Whelan Sec. Co. v. Kennebrew, 379 S.W.3d 835 (Mo. 2012).
In practical terms this means that while an employer might be able to prevent an employee from working in Kansas City, it cannot prevent the employee from working anywhere on the planet (unless other parts of the agreement indirectly limit the geographic scope). Similarly, an employer might be able to prevent an employee from working in Kansas City for one year, but it will not be able to limit the employee from working in Kansas City for all of eternity.
Missouri and Kansas courts have not created a bright-line rule for reasonableness. Courts will examine each agreement’s specific terms and consider the terms in the context of the employee’s role and history with his former employer. See Osage Glass, Inc. v. Donovan, 693 S.W.2d 71, 74 n. 2 (Mo. banc 1985) (enforcing a non-compete agreement prohibiting an operations manager from working for a competitor in Missouri for a period of three years); Alltype Fire Protection Co. v. Mayfield, 88 S.W.3d 120, 123–24 (Mo. App. 2002) (enforcing a two-year non-compete agreement spanning a 100–mile radius against a customer service representative); Mid–States Paint & Chem. Co., 746 S.W.2d at 617 (enforcing a non-compete agreement against a salesman that was modified by the trial court to a 125–mile radius for a two-year period); Orchard Container Corp. v. Orchard, 601 S.W.2d 299, 304 (Mo. App. 1980) (enforcing a non-compete agreement against a former company president covering 125 miles and for a period of three years).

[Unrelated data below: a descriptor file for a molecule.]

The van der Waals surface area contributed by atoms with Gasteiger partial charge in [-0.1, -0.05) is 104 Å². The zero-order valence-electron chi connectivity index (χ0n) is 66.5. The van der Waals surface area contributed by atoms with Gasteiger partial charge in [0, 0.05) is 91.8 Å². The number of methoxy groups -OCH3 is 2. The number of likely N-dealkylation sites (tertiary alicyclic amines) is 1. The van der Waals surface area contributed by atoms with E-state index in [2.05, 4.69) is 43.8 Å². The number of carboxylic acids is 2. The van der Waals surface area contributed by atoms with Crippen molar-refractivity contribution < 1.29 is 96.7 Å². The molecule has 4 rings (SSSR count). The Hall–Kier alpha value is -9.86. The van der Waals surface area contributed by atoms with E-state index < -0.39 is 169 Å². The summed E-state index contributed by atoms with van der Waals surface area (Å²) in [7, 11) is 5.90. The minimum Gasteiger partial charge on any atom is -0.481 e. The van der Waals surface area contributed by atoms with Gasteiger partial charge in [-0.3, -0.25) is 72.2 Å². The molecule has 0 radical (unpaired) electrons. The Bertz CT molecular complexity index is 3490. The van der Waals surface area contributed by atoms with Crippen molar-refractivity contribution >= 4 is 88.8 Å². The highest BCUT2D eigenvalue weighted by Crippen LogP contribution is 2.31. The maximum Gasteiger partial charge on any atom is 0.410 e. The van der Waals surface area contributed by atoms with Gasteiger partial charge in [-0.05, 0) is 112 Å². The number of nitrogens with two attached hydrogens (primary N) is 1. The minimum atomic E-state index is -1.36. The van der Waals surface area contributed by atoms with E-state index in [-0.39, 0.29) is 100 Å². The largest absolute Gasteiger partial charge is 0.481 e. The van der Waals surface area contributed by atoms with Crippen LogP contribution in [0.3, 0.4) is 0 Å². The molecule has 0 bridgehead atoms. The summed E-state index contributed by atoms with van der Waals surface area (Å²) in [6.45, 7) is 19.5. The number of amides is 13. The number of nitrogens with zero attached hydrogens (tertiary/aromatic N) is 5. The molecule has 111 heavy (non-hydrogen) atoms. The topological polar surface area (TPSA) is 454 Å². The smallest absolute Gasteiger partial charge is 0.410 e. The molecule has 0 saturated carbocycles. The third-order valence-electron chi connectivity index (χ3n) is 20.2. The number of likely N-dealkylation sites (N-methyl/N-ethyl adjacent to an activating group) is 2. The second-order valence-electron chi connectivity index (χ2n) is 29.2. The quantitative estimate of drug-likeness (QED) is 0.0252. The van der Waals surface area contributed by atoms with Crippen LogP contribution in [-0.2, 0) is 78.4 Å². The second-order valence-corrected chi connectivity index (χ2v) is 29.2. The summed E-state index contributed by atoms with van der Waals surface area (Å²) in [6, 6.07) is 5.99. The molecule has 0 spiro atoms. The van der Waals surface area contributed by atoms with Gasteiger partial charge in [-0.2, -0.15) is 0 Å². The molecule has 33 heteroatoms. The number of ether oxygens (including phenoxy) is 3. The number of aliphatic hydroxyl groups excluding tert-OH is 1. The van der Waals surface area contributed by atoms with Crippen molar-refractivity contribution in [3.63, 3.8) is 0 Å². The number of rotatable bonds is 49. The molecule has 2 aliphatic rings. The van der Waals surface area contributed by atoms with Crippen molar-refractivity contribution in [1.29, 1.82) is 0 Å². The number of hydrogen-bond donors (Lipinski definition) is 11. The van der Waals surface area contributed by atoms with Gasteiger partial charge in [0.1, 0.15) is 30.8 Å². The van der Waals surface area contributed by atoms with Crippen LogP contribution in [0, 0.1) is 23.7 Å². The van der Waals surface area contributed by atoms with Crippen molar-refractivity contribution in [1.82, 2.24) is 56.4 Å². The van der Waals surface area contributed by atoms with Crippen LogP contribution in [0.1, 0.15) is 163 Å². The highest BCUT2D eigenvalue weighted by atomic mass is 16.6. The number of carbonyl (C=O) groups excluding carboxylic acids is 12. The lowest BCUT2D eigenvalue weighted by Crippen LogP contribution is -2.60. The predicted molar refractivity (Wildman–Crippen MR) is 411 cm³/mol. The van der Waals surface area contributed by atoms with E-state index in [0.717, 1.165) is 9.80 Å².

The above cases give a general idea of the types of non-compete agreements that Missouri courts have upheld. Ultimately, though, each case is unique and the analysis is fact specific.
If a non-compete is overbroad, is the whole agreement unenforceable?
Probably not. It is more likely that a court will strike or modify the unreasonable terms in the agreement. Both Kansas and Missouri allow courts to modify the unreasonable parts of non-compete agreements. This is called the “blue-pencil” rule. The blue-pencil rule allows courts to modify the overbroad parts of a non-compete without tossing the whole agreement.
In some cases, however, an agreement may be so unreasonable that the courts will deem the entire agreement unenforceable.
What should I do before signing a non-compete or asking an employee to sign a non-compete?
Speak to an attorney. Understanding your obligations on the front end of an agreement—whether you are an employee or employer—can save you thousands of dollars down the road. We recommend you consult with our Kansas City non-compete attorneys before moving forward. Please contact Mike Pospisil (816.895.9105) or Matt Swift (816.895.9107) to discuss your specific situation.
**The information contained on this website is informational only and not intended to be, and does not constitute, legal advice. While we attempt to update our site regularly, the information does not necessarily reflect the most current legal developments. You should not act or refrain from acting based upon information provided on this site without first consulting legal counsel.**